- Customizable. SQL Server containers are not one-size-fits-all; they are customizable and configurable. The rules for customization are spelled out in the support policy document.
- Stateful. One important point; when we refer to containers, it generally refers to a stateless application. SQL Server can also be deployed in containers as a stateful application. This means all the data stored in your databases persists even when you delete or destroy the containers.
These five features are the reasons many enterprises are using SQL Server containers—for example, in hybrid environments on Windows and Linux deployed in K8s environments—all using the various options that are available.
Overcoming the HA Obstacle with Software
A key obstacle to wider adoption lies in implementing HA. Fortunately, new smart availability software can help companies achieve HA and business continuity with SQL Server containers.
Tip: Use K8s to provide pod-level HA for SQL Server containers and smart availability software to provide AG HA at the database level.
This can be provided as a cluster service that’s installed on each node or container that does the core management, network management, fault detection and failover automation for the SQL Server availability group. This simplifies setting up a cluster and provisioning your HA availability group and can be achieved without the use of cumbersome and restrictive legacy clustering and VPN solutions.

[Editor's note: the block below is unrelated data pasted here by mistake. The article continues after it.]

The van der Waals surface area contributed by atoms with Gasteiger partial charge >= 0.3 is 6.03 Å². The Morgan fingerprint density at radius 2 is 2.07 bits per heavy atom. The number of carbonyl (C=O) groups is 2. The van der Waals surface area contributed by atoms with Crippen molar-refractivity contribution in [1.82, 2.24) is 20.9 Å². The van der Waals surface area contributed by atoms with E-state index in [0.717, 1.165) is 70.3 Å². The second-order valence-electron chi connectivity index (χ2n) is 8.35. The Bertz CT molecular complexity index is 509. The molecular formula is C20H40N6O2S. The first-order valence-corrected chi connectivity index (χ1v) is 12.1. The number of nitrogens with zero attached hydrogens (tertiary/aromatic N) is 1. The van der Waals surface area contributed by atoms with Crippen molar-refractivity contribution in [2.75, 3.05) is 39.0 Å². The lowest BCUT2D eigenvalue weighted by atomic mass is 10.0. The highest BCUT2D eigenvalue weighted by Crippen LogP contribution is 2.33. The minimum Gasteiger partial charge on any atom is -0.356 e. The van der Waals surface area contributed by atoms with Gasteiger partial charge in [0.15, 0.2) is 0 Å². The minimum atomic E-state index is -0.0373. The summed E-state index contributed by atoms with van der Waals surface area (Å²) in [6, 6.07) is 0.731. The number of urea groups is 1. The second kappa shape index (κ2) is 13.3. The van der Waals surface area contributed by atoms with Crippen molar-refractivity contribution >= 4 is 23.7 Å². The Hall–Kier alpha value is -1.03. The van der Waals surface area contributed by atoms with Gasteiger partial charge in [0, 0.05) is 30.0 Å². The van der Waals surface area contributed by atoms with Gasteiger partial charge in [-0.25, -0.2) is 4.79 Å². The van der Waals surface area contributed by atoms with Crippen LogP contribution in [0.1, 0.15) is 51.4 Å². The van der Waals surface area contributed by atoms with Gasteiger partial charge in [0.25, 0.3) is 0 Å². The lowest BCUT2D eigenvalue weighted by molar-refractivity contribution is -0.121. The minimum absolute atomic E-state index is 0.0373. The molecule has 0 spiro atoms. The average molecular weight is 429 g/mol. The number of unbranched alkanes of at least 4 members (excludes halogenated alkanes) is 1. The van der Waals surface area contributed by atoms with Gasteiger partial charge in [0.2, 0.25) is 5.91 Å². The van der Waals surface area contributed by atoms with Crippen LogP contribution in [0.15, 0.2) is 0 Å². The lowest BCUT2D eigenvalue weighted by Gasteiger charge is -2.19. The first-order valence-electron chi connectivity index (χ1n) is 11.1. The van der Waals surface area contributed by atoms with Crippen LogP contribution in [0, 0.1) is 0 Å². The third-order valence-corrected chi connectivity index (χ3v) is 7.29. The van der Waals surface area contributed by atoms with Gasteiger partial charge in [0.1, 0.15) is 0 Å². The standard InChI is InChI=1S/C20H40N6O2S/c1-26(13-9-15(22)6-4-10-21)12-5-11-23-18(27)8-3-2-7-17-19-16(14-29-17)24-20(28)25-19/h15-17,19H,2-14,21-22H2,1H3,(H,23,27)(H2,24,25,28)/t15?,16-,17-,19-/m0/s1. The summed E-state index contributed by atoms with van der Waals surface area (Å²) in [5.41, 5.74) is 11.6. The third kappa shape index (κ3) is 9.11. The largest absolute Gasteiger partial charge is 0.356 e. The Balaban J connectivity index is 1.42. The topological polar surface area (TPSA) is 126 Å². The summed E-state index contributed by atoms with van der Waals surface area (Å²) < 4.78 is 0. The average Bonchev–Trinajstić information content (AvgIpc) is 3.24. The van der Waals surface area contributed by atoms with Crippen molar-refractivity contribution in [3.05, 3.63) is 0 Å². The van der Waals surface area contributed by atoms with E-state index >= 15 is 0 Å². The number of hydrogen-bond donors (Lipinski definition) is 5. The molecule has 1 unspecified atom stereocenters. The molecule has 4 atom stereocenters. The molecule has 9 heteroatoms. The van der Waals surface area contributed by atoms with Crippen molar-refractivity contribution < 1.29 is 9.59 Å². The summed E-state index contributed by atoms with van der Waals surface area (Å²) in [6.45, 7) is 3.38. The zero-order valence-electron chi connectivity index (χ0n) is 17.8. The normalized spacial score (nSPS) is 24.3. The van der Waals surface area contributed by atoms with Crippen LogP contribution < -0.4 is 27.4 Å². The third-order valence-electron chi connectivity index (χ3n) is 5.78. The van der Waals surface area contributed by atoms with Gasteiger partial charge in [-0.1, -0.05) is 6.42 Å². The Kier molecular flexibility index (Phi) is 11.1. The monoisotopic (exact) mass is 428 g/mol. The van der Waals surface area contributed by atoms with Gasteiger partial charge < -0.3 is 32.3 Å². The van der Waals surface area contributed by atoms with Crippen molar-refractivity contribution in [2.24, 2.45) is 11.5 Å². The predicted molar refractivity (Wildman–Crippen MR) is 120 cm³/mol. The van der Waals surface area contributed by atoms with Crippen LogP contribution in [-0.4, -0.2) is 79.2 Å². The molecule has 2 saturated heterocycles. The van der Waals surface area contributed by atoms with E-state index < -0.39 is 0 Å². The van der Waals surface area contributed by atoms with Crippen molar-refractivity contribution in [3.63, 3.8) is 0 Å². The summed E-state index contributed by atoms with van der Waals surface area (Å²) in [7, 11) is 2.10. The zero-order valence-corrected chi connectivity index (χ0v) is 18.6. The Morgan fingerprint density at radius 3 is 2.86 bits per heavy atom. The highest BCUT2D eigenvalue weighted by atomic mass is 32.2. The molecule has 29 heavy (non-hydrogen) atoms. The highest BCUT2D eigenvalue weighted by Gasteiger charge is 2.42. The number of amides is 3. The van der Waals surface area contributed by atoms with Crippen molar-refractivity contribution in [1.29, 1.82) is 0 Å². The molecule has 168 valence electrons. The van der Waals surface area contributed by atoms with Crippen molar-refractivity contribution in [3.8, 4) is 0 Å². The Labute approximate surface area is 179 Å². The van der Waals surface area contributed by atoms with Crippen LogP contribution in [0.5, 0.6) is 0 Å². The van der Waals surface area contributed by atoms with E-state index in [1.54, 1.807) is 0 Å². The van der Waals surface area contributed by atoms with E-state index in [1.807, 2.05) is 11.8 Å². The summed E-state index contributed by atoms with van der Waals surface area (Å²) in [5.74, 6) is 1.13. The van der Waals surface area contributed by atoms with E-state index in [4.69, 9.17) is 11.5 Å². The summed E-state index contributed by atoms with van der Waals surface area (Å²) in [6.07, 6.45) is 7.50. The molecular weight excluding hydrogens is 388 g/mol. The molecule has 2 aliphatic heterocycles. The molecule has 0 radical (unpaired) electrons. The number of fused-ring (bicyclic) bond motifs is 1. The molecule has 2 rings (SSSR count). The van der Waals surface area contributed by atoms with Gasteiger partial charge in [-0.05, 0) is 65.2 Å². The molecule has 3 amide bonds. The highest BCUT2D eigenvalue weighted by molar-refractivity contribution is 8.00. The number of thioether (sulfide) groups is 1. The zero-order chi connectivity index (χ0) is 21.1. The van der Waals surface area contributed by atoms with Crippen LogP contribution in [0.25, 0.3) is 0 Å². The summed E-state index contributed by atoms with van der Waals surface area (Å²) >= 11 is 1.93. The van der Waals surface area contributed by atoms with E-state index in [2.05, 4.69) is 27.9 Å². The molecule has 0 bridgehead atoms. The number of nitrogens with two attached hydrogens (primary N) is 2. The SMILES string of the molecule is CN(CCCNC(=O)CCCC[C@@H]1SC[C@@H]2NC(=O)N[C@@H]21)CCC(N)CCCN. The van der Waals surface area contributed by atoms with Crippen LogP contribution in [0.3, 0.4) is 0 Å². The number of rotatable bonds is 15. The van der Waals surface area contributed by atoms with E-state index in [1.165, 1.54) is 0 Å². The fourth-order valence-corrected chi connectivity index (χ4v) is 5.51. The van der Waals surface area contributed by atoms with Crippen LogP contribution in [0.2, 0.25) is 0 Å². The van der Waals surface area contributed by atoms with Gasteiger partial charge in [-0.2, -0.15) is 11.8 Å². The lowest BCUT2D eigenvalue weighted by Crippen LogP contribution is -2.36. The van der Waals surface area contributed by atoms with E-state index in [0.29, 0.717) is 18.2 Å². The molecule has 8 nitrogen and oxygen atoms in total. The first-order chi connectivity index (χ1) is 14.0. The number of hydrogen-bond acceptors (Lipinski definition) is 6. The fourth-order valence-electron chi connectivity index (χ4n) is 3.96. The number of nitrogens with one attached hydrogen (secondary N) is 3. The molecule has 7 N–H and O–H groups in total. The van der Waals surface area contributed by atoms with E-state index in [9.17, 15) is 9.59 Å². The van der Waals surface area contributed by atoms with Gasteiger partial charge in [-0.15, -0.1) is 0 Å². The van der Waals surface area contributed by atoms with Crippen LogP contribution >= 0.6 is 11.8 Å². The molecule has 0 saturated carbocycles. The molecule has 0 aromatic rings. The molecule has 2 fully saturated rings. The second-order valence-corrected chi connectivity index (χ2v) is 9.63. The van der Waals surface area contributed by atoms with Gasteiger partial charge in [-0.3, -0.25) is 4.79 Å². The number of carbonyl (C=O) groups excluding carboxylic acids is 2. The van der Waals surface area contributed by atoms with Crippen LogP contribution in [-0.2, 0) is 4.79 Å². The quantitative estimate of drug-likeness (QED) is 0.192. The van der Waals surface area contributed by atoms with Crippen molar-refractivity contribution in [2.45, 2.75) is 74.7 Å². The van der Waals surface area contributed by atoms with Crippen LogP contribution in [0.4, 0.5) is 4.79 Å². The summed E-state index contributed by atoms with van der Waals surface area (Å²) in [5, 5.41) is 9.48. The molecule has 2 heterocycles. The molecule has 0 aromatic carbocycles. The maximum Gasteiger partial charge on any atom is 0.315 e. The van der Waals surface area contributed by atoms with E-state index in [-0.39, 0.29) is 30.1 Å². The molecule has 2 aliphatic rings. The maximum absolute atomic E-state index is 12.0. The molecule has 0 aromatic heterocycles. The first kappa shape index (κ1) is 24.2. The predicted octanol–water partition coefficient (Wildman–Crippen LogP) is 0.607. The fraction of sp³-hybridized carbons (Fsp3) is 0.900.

Smart availability software is also flexible in that the clustering itself supports both Windows and Linux, and can run both inside and outside of containers, enabling mix-and-match.
Tip: Use smart availability software to run a Windows VM, some Linux nodes and containers in Azure all in the same HA availability group cluster.
In addition to this flexibility, SA software can also help with migration from one platform to another.
Tip: Leverage the software’s built-in SDP features, like secure tunneling, to unlock hybrid cloud capabilities for running various nodes that may reside in different isolated networks.
This is also important for the container use case, handling the networking required for the cluster communication and AG replication between various nodes, whether those are bare metal machines, VMs or containers.
Since SA software can be run inside or outside K8s, it’s easy to set up clusters that reside in different locations with secure tunneling and end-to-end automatic failover between clusters. As mentioned earlier, other approaches—such as Kubernetes alone—don’t necessarily meet the production HA requirements that many organizations have for SQL Server.
Smart availability software enables AGs to be highly available between containers. Availability groups are themselves a technology that many (if not most) SQL Server setups are already familiar with, flattening the learning curve. Deployment is also simplified, as IT can create a container image that contains both SQL Server and the HA software and then use that image to deploy containers. Once these containers are created, it’s easy to create an HA availability group between those containers.
With the use of smart availability software, enterprises can solve the problem of implementing SQL Server AGs for containers with automatic failover. Organizations can leverage the software to create hybrid Kubernetes AG clusters across networks; protect against node, container and app failures and avoid headaches with HA/DR configuration.